Technical Note: Why is Creep ALWAYS a Factor?

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Why is Creep ALWAYS a Factor?
Most transmission engineers have been trained over the years to think that creep is either a factor, or is not a factor, one or the other. Other programs even go so far as to print this in their output (e.g. "creep is a factor" or "creep is NOT a factor") and then just report the "Final" sags and tensions. However, contrary to what the uninformed engineer might think and what other programs might tell you, creep is always a factor and should be considered by the prudent engineer in all designs. This TechNote explains why creep always matters and why PLS-CADD and PLS-CADD/Lite sag-tension reports both the "Creep" and "Load" conditions. First, let's explain the differences between "Creep" and "Load" conditions of a cable:

Creep is the permanent elongation of the cable due to everyday tensions that the cable experiences over a period of time. Since temperatures fluctuate year round, it is common practice that this "everyday tension" be averaged as the tension that occurs in the cable at 60º F. Some in warmer regions increase this average temperature (thus decreasing the average tensions, lowering the permanent elongations and decreasing the effect of creep) and those in colder regions may decrease this average temperature (thus increasing the average tensions, increasing the permanent elongations and increasing the effect of creep). This permanent elongation will affect all sag and tension calculations after the cable has crept. Load is the permanent elongation of the cable due to experiencing a heavy loading condition such as a heavy ice or extreme wind. Regardless of if the cable sees this load the day after it is installed, 10 years later, or 50 years later, the cable will experience an increased tension associated with that heavy loading that results in a permanent elongation. This permanent elongation will affect all sag and tension calculations after that extreme event has occurred. An important issue to keep in mind throughout the rest of this TechNote is that the heavy loading condition may actually never occur.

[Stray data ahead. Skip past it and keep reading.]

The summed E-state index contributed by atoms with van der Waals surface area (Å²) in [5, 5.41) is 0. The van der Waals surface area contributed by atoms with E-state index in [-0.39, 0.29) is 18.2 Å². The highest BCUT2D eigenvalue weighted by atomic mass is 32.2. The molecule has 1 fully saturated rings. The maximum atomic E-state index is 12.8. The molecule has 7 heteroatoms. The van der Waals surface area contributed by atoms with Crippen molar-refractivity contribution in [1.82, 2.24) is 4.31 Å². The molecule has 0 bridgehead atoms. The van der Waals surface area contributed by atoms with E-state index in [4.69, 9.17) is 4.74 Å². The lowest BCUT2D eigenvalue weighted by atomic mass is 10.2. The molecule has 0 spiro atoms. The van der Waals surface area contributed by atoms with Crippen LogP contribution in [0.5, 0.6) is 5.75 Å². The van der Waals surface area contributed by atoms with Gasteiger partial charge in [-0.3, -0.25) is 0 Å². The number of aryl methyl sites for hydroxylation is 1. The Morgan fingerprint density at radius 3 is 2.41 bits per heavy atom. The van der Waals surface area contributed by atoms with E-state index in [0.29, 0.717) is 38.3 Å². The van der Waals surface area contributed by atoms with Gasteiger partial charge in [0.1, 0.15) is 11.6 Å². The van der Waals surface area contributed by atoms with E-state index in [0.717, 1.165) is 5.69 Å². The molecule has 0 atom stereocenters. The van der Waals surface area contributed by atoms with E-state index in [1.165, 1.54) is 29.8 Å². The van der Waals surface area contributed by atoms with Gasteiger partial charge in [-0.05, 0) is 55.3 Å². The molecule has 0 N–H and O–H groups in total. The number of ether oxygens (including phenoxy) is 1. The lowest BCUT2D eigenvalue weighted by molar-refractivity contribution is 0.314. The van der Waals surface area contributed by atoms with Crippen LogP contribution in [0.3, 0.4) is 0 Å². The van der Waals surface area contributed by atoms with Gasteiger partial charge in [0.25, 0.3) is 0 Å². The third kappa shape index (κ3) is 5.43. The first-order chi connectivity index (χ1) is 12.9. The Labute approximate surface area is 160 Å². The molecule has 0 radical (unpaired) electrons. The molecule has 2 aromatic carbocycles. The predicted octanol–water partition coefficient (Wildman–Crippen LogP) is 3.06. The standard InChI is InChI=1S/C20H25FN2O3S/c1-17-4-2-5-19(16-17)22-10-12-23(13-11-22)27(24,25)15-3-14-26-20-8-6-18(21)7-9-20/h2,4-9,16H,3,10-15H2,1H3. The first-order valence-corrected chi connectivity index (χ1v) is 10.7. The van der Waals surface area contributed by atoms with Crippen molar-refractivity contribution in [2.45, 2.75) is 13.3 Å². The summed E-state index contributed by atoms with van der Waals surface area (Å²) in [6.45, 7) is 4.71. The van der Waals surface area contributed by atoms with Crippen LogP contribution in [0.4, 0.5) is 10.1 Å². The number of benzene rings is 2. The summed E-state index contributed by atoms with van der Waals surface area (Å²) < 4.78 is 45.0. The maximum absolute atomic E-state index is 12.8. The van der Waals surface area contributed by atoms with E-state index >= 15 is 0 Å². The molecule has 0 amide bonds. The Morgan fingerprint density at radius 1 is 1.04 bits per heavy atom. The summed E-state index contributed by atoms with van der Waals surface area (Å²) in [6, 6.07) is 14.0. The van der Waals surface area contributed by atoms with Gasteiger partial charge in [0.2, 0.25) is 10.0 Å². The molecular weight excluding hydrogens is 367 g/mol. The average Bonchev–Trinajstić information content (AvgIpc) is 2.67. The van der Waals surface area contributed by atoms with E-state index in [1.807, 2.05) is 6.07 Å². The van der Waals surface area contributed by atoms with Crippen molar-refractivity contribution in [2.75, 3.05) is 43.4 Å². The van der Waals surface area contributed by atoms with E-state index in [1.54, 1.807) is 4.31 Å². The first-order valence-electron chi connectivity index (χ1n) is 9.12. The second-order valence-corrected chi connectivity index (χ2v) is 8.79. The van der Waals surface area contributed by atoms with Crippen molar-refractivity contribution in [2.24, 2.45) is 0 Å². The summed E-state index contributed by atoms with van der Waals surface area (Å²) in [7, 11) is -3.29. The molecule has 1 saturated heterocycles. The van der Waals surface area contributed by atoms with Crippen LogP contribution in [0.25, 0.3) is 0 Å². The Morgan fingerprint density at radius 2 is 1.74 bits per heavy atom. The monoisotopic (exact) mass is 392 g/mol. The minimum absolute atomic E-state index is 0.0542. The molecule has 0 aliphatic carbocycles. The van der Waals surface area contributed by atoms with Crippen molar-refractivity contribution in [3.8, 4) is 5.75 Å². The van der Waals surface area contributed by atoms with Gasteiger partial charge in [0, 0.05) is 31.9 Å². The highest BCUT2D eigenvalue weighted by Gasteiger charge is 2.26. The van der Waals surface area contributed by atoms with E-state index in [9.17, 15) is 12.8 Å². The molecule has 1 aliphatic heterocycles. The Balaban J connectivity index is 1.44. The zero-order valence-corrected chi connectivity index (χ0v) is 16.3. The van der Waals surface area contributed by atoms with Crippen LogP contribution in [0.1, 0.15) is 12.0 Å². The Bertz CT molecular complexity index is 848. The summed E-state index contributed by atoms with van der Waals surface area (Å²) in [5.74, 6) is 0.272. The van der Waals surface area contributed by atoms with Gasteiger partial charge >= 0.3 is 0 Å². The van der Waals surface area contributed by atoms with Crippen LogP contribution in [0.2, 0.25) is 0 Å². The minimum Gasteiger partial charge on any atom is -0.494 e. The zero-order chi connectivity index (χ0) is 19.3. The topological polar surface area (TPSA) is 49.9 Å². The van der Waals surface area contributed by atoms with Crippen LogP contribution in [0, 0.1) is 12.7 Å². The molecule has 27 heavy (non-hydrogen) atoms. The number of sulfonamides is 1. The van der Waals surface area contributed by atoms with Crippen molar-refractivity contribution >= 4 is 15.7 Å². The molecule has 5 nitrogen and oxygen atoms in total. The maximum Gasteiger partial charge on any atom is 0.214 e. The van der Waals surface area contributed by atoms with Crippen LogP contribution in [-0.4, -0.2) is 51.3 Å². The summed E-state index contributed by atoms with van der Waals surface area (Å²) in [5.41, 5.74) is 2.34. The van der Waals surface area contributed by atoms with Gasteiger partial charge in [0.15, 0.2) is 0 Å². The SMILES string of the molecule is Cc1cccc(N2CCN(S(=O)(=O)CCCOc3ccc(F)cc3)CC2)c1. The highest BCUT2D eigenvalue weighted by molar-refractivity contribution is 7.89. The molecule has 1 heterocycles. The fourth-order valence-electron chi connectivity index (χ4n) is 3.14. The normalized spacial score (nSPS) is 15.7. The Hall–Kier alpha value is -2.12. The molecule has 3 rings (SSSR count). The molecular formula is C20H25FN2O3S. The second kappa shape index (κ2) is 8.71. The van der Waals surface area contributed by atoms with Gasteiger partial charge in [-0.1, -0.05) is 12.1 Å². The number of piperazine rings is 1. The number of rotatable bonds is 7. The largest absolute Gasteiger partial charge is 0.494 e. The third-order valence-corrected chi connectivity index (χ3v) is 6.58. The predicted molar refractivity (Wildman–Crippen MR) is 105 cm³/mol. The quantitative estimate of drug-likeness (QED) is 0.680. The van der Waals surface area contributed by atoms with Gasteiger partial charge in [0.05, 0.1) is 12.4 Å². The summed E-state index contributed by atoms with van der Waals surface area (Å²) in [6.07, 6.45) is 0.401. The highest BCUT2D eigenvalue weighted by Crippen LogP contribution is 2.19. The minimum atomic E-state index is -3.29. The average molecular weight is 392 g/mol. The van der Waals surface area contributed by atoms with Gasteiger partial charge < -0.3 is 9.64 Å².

These two conditions are discussed in depth in Section 2.3 of Southwire's Overhead Conductor Manual, which can be obtained by request from http://www.southwire.com. Now that we understand the basics of Creep and Load, let's discuss why these concepts are important and why both should always be considered. When other engineers and software programs say that

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6/7/2012